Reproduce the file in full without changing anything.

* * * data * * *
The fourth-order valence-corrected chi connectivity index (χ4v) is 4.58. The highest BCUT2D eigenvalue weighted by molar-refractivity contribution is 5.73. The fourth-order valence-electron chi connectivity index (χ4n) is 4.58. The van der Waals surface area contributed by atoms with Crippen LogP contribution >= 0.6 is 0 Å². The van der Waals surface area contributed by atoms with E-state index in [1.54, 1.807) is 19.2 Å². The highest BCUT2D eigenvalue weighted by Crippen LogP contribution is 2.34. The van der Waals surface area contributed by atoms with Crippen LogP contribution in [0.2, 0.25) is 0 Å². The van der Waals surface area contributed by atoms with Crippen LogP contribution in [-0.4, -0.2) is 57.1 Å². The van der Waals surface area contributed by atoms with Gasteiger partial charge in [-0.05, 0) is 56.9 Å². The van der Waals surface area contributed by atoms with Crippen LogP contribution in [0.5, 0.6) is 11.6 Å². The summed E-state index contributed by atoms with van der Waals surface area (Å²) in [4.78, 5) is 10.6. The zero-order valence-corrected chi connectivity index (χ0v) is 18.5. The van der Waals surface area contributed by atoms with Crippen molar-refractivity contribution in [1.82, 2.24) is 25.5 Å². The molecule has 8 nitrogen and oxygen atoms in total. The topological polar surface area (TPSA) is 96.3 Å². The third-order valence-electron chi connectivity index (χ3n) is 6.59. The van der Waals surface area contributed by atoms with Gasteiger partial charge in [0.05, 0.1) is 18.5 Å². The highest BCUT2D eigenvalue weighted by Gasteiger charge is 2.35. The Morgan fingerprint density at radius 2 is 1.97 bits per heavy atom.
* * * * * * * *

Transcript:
The fourth-order valence-corrected chi connectivity index (χ4v) is 4.58. The highest BCUT2D eigenvalue weighted by molar-refractivity contribution is 5.73. The fourth-order valence-electron chi connectivity index (χ4n) is 4.58. The van der Waals surface area contributed by atoms with Crippen LogP contribution >= 0.6 is 0 Å². The van der Waals surface area contributed by atoms with E-state index in [1.54, 1.807) is 19.2 Å². The highest BCUT2D eigenvalue weighted by Crippen LogP contribution is 2.34. The van der Waals surface area contributed by atoms with Crippen LogP contribution in [0.2, 0.25) is 0 Å². The van der Waals surface area contributed by atoms with Crippen LogP contribution in [-0.4, -0.2) is 57.1 Å². The van der Waals surface area contributed by atoms with Gasteiger partial charge in [-0.05, 0) is 56.9 Å². The van der Waals surface area contributed by atoms with Crippen LogP contribution in [0.5, 0.6) is 11.6 Å². The summed E-state index contributed by atoms with van der Waals surface area (Å²) in [4.78, 5) is 10.6. The zero-order valence-corrected chi connectivity index (χ0v) is 18.5. The van der Waals surface area contributed by atoms with Crippen molar-refractivity contribution in [1.82, 2.24) is 25.5 Å². The molecule has 8 nitrogen and oxygen atoms in total. The topological polar surface area (TPSA) is 96.3 Å². The third-order valence-electron chi connectivity index (χ3n) is 6.59. The van der Waals surface area contributed by atoms with Gasteiger partial charge in [0.05, 0.1) is 18.5 Å². The highest BCUT2D eigenvalue weighted by Gasteiger charge is 2.35. The Morgan fingerprint density at radius 2 is 1.97 bits per heavy atom.